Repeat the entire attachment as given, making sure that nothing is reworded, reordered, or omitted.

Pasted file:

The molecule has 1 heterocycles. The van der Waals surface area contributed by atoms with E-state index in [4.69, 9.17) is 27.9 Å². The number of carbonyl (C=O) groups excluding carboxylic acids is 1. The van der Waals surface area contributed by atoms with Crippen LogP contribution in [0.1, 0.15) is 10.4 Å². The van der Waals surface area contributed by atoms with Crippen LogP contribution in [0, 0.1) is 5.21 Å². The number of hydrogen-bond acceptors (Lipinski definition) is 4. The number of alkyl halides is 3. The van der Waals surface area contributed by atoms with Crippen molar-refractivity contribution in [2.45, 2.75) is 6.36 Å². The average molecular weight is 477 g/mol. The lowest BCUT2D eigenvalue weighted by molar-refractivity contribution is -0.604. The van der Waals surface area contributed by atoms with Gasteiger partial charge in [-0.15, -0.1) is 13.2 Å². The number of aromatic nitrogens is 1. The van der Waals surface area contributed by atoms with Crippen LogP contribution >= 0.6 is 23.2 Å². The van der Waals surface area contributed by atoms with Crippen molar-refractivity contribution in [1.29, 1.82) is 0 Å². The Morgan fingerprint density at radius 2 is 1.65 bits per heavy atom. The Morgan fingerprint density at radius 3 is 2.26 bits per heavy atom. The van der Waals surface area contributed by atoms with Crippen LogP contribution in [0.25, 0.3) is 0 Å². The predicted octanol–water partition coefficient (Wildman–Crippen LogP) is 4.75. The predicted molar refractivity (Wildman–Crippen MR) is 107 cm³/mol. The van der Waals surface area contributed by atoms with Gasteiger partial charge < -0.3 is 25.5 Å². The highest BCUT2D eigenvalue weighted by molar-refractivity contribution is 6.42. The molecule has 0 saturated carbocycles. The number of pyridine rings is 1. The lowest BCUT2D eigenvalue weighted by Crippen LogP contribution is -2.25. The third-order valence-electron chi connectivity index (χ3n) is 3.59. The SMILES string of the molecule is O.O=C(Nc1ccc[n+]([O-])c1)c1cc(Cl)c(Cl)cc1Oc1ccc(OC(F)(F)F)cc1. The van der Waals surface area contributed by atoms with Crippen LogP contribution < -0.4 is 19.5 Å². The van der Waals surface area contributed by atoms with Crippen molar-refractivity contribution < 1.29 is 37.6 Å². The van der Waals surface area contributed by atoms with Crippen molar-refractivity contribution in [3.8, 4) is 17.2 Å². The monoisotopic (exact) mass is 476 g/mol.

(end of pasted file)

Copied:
The molecule has 1 heterocycles. The van der Waals surface area contributed by atoms with E-state index in [4.69, 9.17) is 27.9 Å². The number of carbonyl (C=O) groups excluding carboxylic acids is 1. The van der Waals surface area contributed by atoms with Crippen LogP contribution in [0.1, 0.15) is 10.4 Å². The van der Waals surface area contributed by atoms with Crippen LogP contribution in [0, 0.1) is 5.21 Å². The number of hydrogen-bond acceptors (Lipinski definition) is 4. The number of alkyl halides is 3. The van der Waals surface area contributed by atoms with Crippen molar-refractivity contribution in [2.45, 2.75) is 6.36 Å². The average molecular weight is 477 g/mol. The lowest BCUT2D eigenvalue weighted by molar-refractivity contribution is -0.604. The van der Waals surface area contributed by atoms with Gasteiger partial charge in [-0.15, -0.1) is 13.2 Å². The number of aromatic nitrogens is 1. The van der Waals surface area contributed by atoms with Crippen LogP contribution >= 0.6 is 23.2 Å². The van der Waals surface area contributed by atoms with Crippen molar-refractivity contribution in [1.29, 1.82) is 0 Å². The Morgan fingerprint density at radius 2 is 1.65 bits per heavy atom. The Morgan fingerprint density at radius 3 is 2.26 bits per heavy atom. The van der Waals surface area contributed by atoms with Crippen LogP contribution in [0.25, 0.3) is 0 Å². The predicted octanol–water partition coefficient (Wildman–Crippen LogP) is 4.75. The predicted molar refractivity (Wildman–Crippen MR) is 107 cm³/mol. The van der Waals surface area contributed by atoms with Gasteiger partial charge < -0.3 is 25.5 Å². The highest BCUT2D eigenvalue weighted by molar-refractivity contribution is 6.42. The molecule has 0 saturated carbocycles. The number of pyridine rings is 1. The lowest BCUT2D eigenvalue weighted by Crippen LogP contribution is -2.25. The third-order valence-electron chi connectivity index (χ3n) is 3.59. The SMILES string of the molecule is O.O=C(Nc1ccc[n+]([O-])c1)c1cc(Cl)c(Cl)cc1Oc1ccc(OC(F)(F)F)cc1. The van der Waals surface area contributed by atoms with Crippen LogP contribution < -0.4 is 19.5 Å². The van der Waals surface area contributed by atoms with Crippen molar-refractivity contribution < 1.29 is 37.6 Å². The van der Waals surface area contributed by atoms with Crippen molar-refractivity contribution in [3.8, 4) is 17.2 Å². The monoisotopic (exact) mass is 476 g/mol.